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Jamie founded Listverse due to an insatiable desire to share fascinating, obscure, and bizarre facts. He has been a guest speaker on numerous national radio and television stations and is a five time published author.More About Us
10 Weird Ways to Live On After Death
After your death, your social engagements tend to dry up somewhat. Your death also depresses those you leave behind. So if you want to solve these problems, and offer some solace and entertainment to those who survive you after death – then perhaps you should consider letting them use your body in one of the following ways. Put it in your will!
Ed Headrick invented the Frisbee after seeing the foil trays from the Frisbie Baking Company pies used as flying disks. He first produced a plastic disk called the Pluto Platter, and later renamed it the Frisbee. These days, the Frisbee is one of the most popular toys in the world, and Ultimate Frisbee is played at universities across the globe. When Ed died at the age of 90, his cremated remains were mixed with plastic and turned into Frisbees which were given to friends and families. He used to joke while still alive that all humans were frisbees and that there was no such place a purgatory – souls simply got lost on roofs.
Synthetic diamonds are created mostly by using high pressure and temperature in the lab to dissolve graphite in a metal catalyst. This method allows for the production of lots of small gems. These will usually be used in industrial situations, because they lack the beauty of natural gems. It is possible, however, to make sparkly diamonds in the lab – and in doing this, you can use almost any source of carbon. Cremated human remains can now be turned into diamond jewellery, a cherished memorial of the lost loved one. You can even become a diamond before your demise, by using your hair as a source of carbon.
Several companies will take the ashes of cremated people and load them into fireworks. After cremation, there are usually 2-3kgs of ash left. This means that a great many fireworks can be made from a single person, and a whole evening of wondrous display organized in their memory.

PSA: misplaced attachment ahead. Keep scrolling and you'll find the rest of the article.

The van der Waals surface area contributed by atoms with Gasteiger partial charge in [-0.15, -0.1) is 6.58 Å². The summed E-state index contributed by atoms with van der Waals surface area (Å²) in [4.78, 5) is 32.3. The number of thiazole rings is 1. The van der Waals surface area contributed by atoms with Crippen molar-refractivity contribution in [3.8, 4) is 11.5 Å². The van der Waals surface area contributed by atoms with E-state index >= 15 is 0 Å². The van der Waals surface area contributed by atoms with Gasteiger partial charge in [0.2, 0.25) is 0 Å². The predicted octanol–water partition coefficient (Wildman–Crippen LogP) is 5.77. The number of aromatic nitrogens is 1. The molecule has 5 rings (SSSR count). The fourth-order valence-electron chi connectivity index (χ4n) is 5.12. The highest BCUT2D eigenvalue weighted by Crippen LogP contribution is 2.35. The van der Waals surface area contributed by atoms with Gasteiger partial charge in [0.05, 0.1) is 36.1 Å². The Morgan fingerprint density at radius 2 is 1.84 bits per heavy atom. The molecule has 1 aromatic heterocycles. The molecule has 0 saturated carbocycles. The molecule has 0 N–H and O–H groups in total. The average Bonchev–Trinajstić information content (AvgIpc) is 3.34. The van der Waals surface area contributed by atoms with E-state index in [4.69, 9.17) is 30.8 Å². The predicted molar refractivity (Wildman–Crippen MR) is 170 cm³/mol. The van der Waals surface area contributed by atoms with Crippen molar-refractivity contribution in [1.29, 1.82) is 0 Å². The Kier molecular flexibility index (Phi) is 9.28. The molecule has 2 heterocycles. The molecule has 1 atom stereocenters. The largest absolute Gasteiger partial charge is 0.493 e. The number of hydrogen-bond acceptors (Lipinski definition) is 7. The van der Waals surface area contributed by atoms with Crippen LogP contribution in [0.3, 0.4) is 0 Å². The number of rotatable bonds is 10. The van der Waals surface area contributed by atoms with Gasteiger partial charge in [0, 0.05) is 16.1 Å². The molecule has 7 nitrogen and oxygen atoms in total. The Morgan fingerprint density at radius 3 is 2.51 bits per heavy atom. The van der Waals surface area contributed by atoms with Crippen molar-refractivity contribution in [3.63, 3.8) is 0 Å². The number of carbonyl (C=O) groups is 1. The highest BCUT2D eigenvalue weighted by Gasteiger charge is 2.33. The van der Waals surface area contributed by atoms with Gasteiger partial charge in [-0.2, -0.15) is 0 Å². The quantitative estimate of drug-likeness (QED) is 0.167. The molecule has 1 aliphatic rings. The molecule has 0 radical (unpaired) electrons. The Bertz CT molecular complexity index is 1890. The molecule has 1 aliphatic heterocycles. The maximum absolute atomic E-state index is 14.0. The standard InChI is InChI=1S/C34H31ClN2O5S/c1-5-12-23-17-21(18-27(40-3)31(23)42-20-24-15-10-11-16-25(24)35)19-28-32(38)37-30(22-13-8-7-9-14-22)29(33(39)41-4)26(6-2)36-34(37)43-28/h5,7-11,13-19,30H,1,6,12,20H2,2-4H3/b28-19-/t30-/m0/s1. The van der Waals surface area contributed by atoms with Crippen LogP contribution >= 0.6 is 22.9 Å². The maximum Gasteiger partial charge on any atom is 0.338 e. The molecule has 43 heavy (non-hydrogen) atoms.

Jeremy Bentham was a free-thinker and utilitarian philosopher who died in 1832. One of his notable ideas was that human burial was a waste. Incidentally, when great men die, they are often given a statue to memorialise them – and Bentham decided to kill two birds with one body. Since taxidermy was all the rage at the time, he arranged for his body to be preserved and turned into what he called an auto-icon. Now his well-preserved body is kept in University College London. It was regularly brought out for meetings: at the roll call Bentham would be recorded as ‘Present, but not voting.’
For those wishing to go out with a bang, it is possible to have body ashes included in shotgun cartridges. In 2004, an expert on shotguns was cremated and made into 300 cartridges. His widow invited his closest friends to join her on a shoot. They bagged seventy partridges, several pheasants, ducks, and a fox. Before the shoot the cartridges were blessed by a vicar who said it was simply a somewhat unusual method of scattering ashes.
Human skin can be used to make a rather supple type of leather, which makes it perfect for the binding of books. The fancy term for this use of human skin is anthropodermic bibliopegy. In the past there was a fashion for binding books with the skin of hanged criminals, but it was not unknown for people to will that their own skin be used to bind a memorial book after their death. The skin of one of the November 5th Gunpowder Plot conspirators was used to bind a book describing his own crimes.
Some people leave money to their church after they die – but if you wish to leave something more material, you could follow the example of the people who let themselves be used to decorate the Sedlac Ossuary. Here, the walls of the chapel are covered in human bones. The decorations include a large coat of arms made from a variety of bones. The ceiling is covered in lines of skulls, and hanging from the centre is a vast chandelier. The chapel is now a hugely popular tourist spot in the Czech Republic.
The process of making a diamond, mentioned earlier, is understandably quite expensive. For centuries glass has therefore been used in place of gems in costume jewellery. So if you can’t afford to become a gem, then you can become glass at a fraction of the cost. Ashes can be suspended with pigments in a variety of glass objects of your choosing.
The brilliantly named andvinyly.com offers a service where a person’s ashes can be pressed into a vinyl recording of their favourite music. As well as music you can have your voice recorded to leave a final message printed on your own corpse. For £3,000 you (or more accurately your relatives) will receive 30 copies of your recording in a personalised cover. For a little more cash, you can have a portrait painted of yourself for the sleeve. When I say ‘of yourself’ I mean that the portrait will be made using acrylic paint, mixed with your own ashes.
Many people dream of being actors, and most actors dream of playing Hamlet at some point in their career. What if you lack the talent for the lead role? Or lack even the talent for one of the minor roles? There is a famously taciturn part for those who wish to take up acting post-mortem. Yorick appears as a skull used in the famous scene in the graveyard. André Tchaikowsky was a Polish pianist who bequeathed his skull to the Royal Shakespeare Company to be used in a production of Hamlet – something for all those desperate extras out there to consider, perhaps.